Day 1, Thursday July 24, 2008
Today was my first convention day. I started out going to a plenary session about increasing diversity in both the newsroom and media. Panel members were: Felix Gutierrez, Professor of Journalism and Communication at the USC Annenberg School for Communication; Dori Maynard, President of the Robert C. Maynard Institute for Journalism Education; Mark Trahant, Editorial Page Editor of the Seattle Post-Intelligencer; and Helen Zia, Journalist and Fulbright Scholar, Women’s Media Center. The moderator was CBS News National Correspondent, Byron Pitts.
Good lord, that’s a lot of links.
Okay, back to the session. As I was saying it was about increasing diversity in the world of media both in front of and behind the words and images. I forgot who said it, but the at one point, a panel member said that only real time we see minorities featured in the media is in “zoo” stories. Meaning Chinese New Year is when we’ll read about Asians, Cinco de Mayo, Hispanics, a powwow, Native Americans and Kwanzaa, African Americans. I can’t help but say that, from the point of view of a minority, it does feel like that at times. How’s that for a boost to the old self-esteem? I’d hope that most people think that we’re good for more than just that.
I know that and you probably do too, but do they–the general public–know that?
I’m not saying that the media has set out to brainwash the masses. Hello?! I went to school specifically to become a member of the media! I wouldn’t have done that if I honestly believed that. And I’m not saying that the masses aren’t intelligent enough to be brainwashed–remember, I grew up being a part of those masses and I’d like to think that I know my own mind; it wasn’t until my later years that I’ve joined the other side. I just think that when it comes to handling the issue of diversity, by only focusing certain types of stories, we are only showing one layer of very multi-layered groups of people. Sure, we’ve come sort of come a long way since the Kerner Commission, but we’re kind of stuck in a rut right now and this next generation of journalists–my generation–is going to have to work to get out of it.
The rest of the day at the convention I spent at the Career Fair & Media Expo. I’m not going to underline this entire paragraph with links to all the different publications I visited because honestly, I don’t think that’s too interesting to read about. I do have two things to say about my experience though:
It was so–for lack of a better word–nice to be in this type of environment that catered to me. I’m not saying that to sound like a spoiled brat and that I’m seeking attention. I’m saying that because at almost all of the career fairs I attended when I was at school either had very limited employers in the journalism field, or none at all. It can be quite discouraging. To be surrounded by people who do the same thing that I do, have similar goals as I do and just plain understand what it’s like to be in a field where job security isn’t necessarily a primary reason for entering, was quite a new experience for me. I mean, sure I had my j-gang when I was at school, but now that we’ve graduated, everybody’s gone their different ways and keeping in touch via Facebook isn’t the same as seeing each other face to face; I love my friends and family, but they just don’t always get it, you know?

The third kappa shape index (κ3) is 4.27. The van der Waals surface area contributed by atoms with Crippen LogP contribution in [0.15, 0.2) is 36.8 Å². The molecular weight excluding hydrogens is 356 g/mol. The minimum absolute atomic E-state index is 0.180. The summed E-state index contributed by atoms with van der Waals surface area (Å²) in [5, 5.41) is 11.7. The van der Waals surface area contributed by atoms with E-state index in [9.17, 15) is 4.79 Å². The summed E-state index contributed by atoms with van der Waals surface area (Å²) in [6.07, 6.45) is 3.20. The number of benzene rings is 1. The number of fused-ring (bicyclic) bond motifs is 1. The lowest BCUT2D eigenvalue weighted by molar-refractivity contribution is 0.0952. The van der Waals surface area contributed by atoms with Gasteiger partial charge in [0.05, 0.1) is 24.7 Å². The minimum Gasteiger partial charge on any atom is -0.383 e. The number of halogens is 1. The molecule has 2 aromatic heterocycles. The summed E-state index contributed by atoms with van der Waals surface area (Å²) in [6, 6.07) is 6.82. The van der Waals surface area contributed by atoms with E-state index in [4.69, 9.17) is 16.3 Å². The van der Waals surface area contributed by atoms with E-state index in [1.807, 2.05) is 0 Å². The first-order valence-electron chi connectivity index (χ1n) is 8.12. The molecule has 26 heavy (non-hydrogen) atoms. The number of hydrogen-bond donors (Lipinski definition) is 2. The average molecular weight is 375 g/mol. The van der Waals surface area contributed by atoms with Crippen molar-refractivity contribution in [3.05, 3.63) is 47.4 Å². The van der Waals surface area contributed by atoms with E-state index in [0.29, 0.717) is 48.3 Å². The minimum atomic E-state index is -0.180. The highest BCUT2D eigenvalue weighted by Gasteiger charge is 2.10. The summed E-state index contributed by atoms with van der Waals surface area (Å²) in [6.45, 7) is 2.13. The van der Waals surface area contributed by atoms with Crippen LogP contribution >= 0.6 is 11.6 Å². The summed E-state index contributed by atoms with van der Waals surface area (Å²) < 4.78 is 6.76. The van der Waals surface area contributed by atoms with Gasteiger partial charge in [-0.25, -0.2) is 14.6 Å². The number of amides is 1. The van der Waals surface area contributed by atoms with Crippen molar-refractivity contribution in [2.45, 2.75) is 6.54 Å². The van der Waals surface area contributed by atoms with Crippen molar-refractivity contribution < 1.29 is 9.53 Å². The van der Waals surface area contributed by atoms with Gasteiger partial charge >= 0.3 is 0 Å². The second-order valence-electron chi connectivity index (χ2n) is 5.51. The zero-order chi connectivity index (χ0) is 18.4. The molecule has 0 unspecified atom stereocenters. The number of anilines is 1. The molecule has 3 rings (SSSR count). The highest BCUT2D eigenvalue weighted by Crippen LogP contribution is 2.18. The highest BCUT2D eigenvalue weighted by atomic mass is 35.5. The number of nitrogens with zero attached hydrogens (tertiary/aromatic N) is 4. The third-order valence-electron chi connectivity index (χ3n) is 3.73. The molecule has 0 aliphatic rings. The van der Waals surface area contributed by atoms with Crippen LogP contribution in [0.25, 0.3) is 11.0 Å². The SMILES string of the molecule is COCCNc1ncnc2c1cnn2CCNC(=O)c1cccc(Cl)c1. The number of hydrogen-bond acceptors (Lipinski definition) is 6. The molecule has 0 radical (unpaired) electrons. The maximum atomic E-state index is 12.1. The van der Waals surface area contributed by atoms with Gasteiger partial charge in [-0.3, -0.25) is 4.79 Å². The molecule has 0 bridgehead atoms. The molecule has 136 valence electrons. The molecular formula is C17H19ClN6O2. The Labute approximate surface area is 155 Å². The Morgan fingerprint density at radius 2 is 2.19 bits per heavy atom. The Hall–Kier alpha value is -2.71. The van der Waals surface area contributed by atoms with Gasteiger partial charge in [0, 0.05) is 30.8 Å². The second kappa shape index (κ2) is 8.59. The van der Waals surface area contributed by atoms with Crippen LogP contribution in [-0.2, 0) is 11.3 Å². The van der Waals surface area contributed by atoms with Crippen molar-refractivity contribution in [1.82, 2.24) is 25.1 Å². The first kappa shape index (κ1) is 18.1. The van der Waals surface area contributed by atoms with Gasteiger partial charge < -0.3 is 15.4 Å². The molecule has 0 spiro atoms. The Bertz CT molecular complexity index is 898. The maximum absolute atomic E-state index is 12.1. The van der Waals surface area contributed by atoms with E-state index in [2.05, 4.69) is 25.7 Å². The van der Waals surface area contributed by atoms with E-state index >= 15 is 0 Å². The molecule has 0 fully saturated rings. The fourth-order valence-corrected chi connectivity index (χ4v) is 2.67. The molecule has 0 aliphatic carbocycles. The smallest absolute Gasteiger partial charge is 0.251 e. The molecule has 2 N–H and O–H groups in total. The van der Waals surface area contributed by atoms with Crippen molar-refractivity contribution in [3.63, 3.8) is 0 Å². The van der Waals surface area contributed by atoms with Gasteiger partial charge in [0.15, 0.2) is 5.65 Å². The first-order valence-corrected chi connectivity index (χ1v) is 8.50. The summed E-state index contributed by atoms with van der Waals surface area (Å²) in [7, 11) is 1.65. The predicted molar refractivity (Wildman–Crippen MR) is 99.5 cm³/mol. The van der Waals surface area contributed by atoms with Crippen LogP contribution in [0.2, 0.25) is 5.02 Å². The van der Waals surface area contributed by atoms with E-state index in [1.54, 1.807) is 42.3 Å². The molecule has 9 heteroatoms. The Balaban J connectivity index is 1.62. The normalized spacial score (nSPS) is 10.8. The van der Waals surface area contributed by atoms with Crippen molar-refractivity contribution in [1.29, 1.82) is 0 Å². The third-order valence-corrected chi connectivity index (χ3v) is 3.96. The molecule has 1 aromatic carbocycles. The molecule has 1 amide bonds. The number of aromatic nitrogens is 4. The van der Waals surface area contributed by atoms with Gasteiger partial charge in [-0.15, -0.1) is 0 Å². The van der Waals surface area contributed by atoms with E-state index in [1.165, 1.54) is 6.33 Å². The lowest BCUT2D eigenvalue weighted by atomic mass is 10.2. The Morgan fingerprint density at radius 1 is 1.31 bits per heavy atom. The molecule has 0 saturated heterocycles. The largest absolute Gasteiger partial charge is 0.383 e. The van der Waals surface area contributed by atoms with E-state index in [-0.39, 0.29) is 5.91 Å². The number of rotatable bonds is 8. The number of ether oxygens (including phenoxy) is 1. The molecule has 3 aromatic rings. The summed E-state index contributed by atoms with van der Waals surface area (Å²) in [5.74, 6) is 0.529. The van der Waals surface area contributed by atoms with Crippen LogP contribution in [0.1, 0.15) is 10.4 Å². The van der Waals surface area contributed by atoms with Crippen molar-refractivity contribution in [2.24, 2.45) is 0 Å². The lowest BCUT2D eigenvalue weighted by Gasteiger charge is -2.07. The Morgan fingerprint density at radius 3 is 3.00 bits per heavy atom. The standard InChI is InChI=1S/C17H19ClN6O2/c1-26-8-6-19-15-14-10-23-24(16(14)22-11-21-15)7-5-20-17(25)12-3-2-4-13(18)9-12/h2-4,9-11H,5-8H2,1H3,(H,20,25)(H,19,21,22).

The second thing I have to say is, do you have any idea how exhausting it is talking about yourself all day? I mean, it was great that people wanted to know about me, my background and whatnot, but honestly? I don’t understand how people can be so vain! I just don’t have the energy to focus on myself so much when I’d rather be doing other things! Sure, I like to think I’m an interesting person, but it’s not like there aren’t more interesting people out there? Hopefully, they’re not so vain to spend all their time talking about themselves either–it tends to suck the interestingness out of them, in my opinion.
After I had my fill of the career fair for the day, I went back to my hotel to shower and rest a little. Then my roommate Anusha and I went to dinner at Pizzeria Uno, which is home of the original Chicago Deep Dish Pizza. I think that the one we ended up at was the original location of the first restaurant. The wait for a table for two was 45 minutes so Anusha and I decided to wander around and check out the shops nearby. I found it amusing–as I’m sure my Rome friends would have as well–that just down the street from the restaurant was Pizzeria Due, which is also owned by Uno. Since we were right by the hotel, we were also right by the Magnificent Mile. We didn’t go into many shops. We may have gone into Forever 21 though, I don’t remember. When we got back to the restaurant, my name was called and our table was up literally right as we were walking up to the door. Spooky. We enjoyed our small barbecue chicken pizza and were only able to eat one piece each since they’re not kidding when they say deep dish.
We got back to the hotel and I ended up going with Anne, my other roommate, to the Crimson Lounge to meet up with people for Seattle Times reporter and incoming AAJA National President, Sharon Chan. Unfortunately, it wasn’t until after we’d gotten turned around and ended up going six or seven blocks in the wrong direction because the concierge at our hotel gave us bad directions. Once we got there though, it was pretty cool. I met a bunch of people and realized that I really need to work on my social/networking skills in new and different situations such as these and not be such a wallflower. Maybe that’s why I’m still single? I’m not sure. Anyway, we didn’t stay too long because the next day was going to be a long day and we wanted to get some sleep.